Review of “A Spindle Splintered” by Alix E. Harrow

This retelling of “Sleeping Beauty” not only takes us through a door [one of Harrow’s favorite tropes] into the multiverse, but switches the story around to be a feminist manifesto with a lesbian slant.

Zinnia Gray is twenty-one, and presumably will die soon, having been one of the unfortunate victims of corporate malfeasance from toxic dumping in rural Ohio. No one born with the resulting genetic damage ever made it to age twenty-two, and as the story begins, it is Zinnia’s twenty-first and presumably last birthday.

For her last year, she informs us:

“. . . really I have nothing planned but a finite number of family game nights, during which my parents will stare tenderly at me across the dining room table and I will slowly suffocate under the terrible weight of their love.”

Because Zinnia knew she was cursed to die, she identified with the story of “Sleeping Beauty.” Starting in childhood when she insisted on Sleeping Beauty character bed sheets, to being a college student majoring in Folk Studies and Anthropology at Ohio University, she has made the story the theme of her life.

Zinnia’s best friend “Charm” (short for Charmaine) arranges a 21st Sleeping Beauty themed birthday party for Zinnia replete with a spindle in an old abandoned tower. When Zinnia pricks her finger on it at the stroke of midnight as a joke, suddenly she is thrust into a different universe, waking up in the bedroom of Princess Primrose. Primrose was cursed to prick her own finger on her 21st birthday, which was the day before. She would then fall into a deep sleep for 100 years, unless she was rescued by the kiss of a handsome prince. Since her father the King has had all the spindles destroyed, she has resisted her fate so far, but Primrose knows it is only a matter of time. The only trouble is, Princess Primrose has no desire to be rescued by the pompous Prince Harold or any other prince for that matter – she would prefer a princess, if the truth be told.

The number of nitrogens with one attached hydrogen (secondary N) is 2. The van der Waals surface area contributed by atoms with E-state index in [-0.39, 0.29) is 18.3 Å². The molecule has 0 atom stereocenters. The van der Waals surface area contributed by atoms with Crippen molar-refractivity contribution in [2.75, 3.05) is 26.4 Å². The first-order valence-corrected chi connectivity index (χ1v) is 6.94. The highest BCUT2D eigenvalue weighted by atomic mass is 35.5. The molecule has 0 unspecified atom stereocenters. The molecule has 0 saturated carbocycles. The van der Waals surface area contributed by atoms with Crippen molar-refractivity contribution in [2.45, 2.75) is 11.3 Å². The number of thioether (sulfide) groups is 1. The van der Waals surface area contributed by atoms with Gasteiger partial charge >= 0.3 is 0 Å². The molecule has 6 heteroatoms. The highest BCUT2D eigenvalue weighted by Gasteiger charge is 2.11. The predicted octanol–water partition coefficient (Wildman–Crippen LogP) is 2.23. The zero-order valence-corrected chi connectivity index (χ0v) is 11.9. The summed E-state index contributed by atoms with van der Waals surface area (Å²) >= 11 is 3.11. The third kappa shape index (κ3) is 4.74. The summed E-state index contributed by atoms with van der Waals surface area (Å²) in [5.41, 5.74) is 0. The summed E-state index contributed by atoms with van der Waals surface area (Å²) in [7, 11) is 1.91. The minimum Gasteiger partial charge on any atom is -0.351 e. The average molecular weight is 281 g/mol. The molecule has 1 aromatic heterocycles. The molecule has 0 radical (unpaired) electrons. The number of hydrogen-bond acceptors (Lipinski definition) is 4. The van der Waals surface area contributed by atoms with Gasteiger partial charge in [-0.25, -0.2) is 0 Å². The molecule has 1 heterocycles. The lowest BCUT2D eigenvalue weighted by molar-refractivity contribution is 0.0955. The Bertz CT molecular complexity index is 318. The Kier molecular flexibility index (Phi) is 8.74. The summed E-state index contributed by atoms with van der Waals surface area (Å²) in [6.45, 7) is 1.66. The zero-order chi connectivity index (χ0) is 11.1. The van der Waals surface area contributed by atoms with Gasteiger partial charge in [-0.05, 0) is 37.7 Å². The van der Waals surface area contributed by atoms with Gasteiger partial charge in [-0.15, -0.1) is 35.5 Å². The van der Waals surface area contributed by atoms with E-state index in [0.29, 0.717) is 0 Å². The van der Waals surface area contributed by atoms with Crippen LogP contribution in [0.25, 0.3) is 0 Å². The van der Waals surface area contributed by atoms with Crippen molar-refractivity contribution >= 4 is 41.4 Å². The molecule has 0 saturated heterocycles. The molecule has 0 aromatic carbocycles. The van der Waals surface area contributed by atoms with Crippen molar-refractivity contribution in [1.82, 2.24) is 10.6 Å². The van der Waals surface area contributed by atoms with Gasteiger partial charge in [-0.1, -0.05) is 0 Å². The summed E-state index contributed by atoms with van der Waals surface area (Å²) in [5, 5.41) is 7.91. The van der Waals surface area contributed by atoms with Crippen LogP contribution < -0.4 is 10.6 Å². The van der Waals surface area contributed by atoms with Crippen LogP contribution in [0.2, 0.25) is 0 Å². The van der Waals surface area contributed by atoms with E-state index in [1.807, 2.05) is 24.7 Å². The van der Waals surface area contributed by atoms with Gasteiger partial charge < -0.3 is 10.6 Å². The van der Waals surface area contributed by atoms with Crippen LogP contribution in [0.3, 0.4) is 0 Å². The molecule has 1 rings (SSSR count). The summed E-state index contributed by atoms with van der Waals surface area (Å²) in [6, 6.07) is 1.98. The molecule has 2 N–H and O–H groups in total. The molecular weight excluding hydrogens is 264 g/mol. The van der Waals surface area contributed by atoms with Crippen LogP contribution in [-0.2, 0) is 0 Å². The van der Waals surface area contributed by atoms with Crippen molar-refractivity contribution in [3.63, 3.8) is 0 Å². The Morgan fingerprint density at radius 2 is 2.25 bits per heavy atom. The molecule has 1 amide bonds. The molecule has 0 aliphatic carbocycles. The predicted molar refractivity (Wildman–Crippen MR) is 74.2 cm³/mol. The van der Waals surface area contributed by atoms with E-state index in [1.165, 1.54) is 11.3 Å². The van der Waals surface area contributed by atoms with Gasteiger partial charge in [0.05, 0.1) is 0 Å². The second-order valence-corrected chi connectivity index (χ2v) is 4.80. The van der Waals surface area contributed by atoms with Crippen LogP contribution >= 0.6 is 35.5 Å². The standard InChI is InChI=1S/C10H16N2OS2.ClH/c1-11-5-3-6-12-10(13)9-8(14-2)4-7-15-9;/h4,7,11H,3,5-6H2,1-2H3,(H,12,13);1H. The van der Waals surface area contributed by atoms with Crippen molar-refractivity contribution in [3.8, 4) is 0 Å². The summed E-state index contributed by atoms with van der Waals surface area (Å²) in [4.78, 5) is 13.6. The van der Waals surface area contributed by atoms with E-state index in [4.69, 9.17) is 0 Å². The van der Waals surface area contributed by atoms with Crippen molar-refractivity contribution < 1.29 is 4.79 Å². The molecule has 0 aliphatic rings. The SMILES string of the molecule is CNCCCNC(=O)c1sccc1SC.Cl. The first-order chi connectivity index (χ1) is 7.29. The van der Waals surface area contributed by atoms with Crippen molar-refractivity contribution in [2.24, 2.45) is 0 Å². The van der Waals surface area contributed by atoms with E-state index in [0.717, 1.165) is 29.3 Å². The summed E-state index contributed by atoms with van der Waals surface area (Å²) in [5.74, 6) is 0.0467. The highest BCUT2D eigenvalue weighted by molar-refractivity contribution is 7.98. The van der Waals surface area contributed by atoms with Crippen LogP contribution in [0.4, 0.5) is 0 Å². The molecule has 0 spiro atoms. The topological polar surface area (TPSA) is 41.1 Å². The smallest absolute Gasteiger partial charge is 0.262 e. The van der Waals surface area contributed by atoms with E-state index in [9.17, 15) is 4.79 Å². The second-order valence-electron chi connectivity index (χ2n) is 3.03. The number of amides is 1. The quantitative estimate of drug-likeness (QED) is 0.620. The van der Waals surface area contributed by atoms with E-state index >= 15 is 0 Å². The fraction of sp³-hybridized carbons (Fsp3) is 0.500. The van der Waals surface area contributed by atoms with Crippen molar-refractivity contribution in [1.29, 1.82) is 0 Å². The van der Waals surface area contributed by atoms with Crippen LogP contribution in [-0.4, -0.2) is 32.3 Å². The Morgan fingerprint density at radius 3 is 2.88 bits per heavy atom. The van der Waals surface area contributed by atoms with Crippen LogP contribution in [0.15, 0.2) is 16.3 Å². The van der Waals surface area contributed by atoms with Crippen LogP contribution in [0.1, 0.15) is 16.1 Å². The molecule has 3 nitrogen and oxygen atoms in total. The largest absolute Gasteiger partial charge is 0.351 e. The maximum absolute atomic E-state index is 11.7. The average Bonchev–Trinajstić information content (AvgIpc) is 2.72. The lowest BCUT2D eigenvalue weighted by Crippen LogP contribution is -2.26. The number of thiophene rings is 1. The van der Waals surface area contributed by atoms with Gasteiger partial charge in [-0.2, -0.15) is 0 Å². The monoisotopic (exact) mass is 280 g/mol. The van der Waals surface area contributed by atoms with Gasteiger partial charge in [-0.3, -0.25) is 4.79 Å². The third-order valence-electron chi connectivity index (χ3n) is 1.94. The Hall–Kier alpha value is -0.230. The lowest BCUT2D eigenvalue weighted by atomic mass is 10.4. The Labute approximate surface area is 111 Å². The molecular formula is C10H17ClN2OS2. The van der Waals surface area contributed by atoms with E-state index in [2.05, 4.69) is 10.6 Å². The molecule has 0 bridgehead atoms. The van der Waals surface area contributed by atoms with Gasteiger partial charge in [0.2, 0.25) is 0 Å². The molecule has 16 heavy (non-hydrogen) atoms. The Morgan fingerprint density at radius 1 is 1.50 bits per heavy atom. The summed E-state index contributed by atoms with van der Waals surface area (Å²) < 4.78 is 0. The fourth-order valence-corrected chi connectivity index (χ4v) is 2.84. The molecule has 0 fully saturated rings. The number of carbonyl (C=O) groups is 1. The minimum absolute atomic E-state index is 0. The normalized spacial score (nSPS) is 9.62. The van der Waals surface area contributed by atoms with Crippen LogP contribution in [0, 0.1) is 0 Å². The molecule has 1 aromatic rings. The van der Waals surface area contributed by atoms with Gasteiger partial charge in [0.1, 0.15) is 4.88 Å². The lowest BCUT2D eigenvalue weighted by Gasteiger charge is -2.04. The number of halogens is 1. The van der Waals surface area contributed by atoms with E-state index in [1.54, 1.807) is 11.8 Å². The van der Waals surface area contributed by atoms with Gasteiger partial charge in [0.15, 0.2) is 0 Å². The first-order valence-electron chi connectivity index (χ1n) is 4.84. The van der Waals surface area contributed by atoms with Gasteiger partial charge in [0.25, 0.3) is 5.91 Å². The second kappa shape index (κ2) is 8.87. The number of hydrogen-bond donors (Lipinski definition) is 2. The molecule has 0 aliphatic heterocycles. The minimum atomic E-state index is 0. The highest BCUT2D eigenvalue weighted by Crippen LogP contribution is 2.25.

Thus Zinnia ends up with a couple of problems to solve: she needs to get back to her own universe, but first she needs to help Primrose escape her curse. She is aided by the fact that she still has some memory left on her smart phone, which improbably still works, and can get assistance from Charm. Zinnia snaps a photo of Primrose to send to Charm, who, also gay like Primrose, is immediately smitten. Added to her devotion to her best friend, Charm has plenty of motivation to work on a solution.

This all may sound over-the-top, but Harrow manages to carry it off. With Zinnia’s sense of irony and self-awareness, she helps convince readers to believe in her and in this story that gets more convoluted by the chapter but also more “charming,” as it were.

One of my favorite passages has Zinnia explaining to Primrose why she would find Zinnia’s world appealing:

“You wouldn’t be a princess anymore, but you’re hot and white and young, so you could be pretty much anything else you wanted.”

As for Zinnia, she discovers that as one moves among universes, “fairy tales are flexible about gender roles.” She also finally figures out what she wants to do with the rest of her life, however long it may be: “I’m just looking for a better once-upon-a-time.”

Discussion: As Harrow has done in her other books, she turns preconceptions upside down with her through-the-door-to-other-worlds perspective and her unblinking honesty in interrogating hard subjects. What happens when you know someone you love is going to die? All too often, others get so focused on their own pain of the impending loss, they either suffocate or alienate the person who actually is the one needing the most care. We also see how perceptions of time between those who are dying and those who aren’t – “every minute has to count” versus “all the time in the world” – are as different as if these people did reside in different universes. And of course, in so many ways, they do. Harrow shows how fairy tales aren’t so unlikely and unfounded, when you universalize them into common human experiences.

Evaluation: I have found all of Harrow’s books so far to be entertaining, thought-provoking, and offering fresh enlightened perspectives on a number of subjects.

Rating: 4/5

Published by Tordotcom, 2021

About rhapsodyinbooks

We're into reading, politics, and intellectual exchanges.
This entry was posted in Book Review and tagged . Bookmark the permalink.

Leave a Reply

Fill in your details below or click an icon to log in: Logo

You are commenting using your account. Log Out /  Change )

Twitter picture

You are commenting using your Twitter account. Log Out /  Change )

Facebook photo

You are commenting using your Facebook account. Log Out /  Change )

Connecting to %s

This site uses Akismet to reduce spam. Learn how your comment data is processed.